When you think of a dog that is pleasant to live with, you may think of the following things:
- No pulling on the leash
- No jumping
- Good with children of all ages
- Trustworthy - won't bite
- Good with strangers - but still protective
- Leaves things alone
- Comes when called
- Doesn't run off
- Safe around other dogs and cats
- Social and friendly
- Lovable (of course)!
When your dog does not exhibit these behaviors it can be frustrating. Lets take another look at that list and consider what a dog actually is and how it behaves normally.
A dog is an animal that chases, bites, digs things up, runs around and is often territorial. All things that do not fit very well in our human lifestyle! So when we expect that our dogs do not do these things, we expect the unnatural. When you look at it that way it doesn't really seem fair to the dog does it?
If we take a different approach in training and first realize where dogs are coming from; then let them know that we understand them; and finally teach them what we would like them to do in order to fit into our lives, everything will be easier. Dogs do not come pre-packaged and ready to own. There is work involved, it is work that will take some effort on our part but will result in a lifelong companion that is truly a part of the family.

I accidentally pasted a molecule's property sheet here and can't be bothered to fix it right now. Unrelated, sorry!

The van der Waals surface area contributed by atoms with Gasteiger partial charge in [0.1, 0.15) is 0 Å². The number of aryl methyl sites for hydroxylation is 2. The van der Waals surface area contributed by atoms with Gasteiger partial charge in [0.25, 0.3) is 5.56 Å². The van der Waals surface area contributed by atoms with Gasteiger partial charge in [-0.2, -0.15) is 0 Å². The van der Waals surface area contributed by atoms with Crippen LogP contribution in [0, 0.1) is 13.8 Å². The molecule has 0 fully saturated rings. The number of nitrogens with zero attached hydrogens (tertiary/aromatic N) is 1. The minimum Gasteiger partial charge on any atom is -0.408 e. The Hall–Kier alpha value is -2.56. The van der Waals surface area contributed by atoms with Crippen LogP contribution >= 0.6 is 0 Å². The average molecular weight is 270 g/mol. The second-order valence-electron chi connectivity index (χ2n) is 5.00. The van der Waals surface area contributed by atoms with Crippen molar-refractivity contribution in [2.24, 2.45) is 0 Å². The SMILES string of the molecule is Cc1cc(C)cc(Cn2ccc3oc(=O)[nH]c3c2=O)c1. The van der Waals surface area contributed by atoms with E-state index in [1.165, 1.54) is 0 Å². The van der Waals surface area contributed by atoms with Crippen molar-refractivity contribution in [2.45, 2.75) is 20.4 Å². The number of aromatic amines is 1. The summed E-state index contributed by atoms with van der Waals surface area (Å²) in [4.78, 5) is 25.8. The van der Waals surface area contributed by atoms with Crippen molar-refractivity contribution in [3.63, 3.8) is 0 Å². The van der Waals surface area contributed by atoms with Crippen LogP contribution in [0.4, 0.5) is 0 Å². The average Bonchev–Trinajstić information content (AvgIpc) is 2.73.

Our training method at the NHSPCA is known as Positive Reinforcement. This method is based on scientific theory that states if an animal is reinforced for a behavior it is likely that that behavior will be repeated. Reinforcement comes in many forms, but for dogs it generally fits into one, or all, of the following categories.
We begin training with small pieces of food that motivate your dog to pay attention and realize that there are benefits to listening. Food is a wonderful motivator and helps get you and your dog on the right track for fast, fun, eager learning. Later we lessen the treats and add other types of reinforcement such as praise and play time.
Many people have questions or reservations about training with food; they are concerned about their pet gaining weight or begging at the table. This won't be a problem as the size of the food treat is very small and the treats are used for training only. In our classes we will use hot dog pieces or cheese mixed with small sized dry dog food (kibble). We suggest you start preparing your training treats the night before a class, by class time the kibble will be softer and take on some of the taste and smell of the hot dog, therefore making it just as scrumptious to the dog.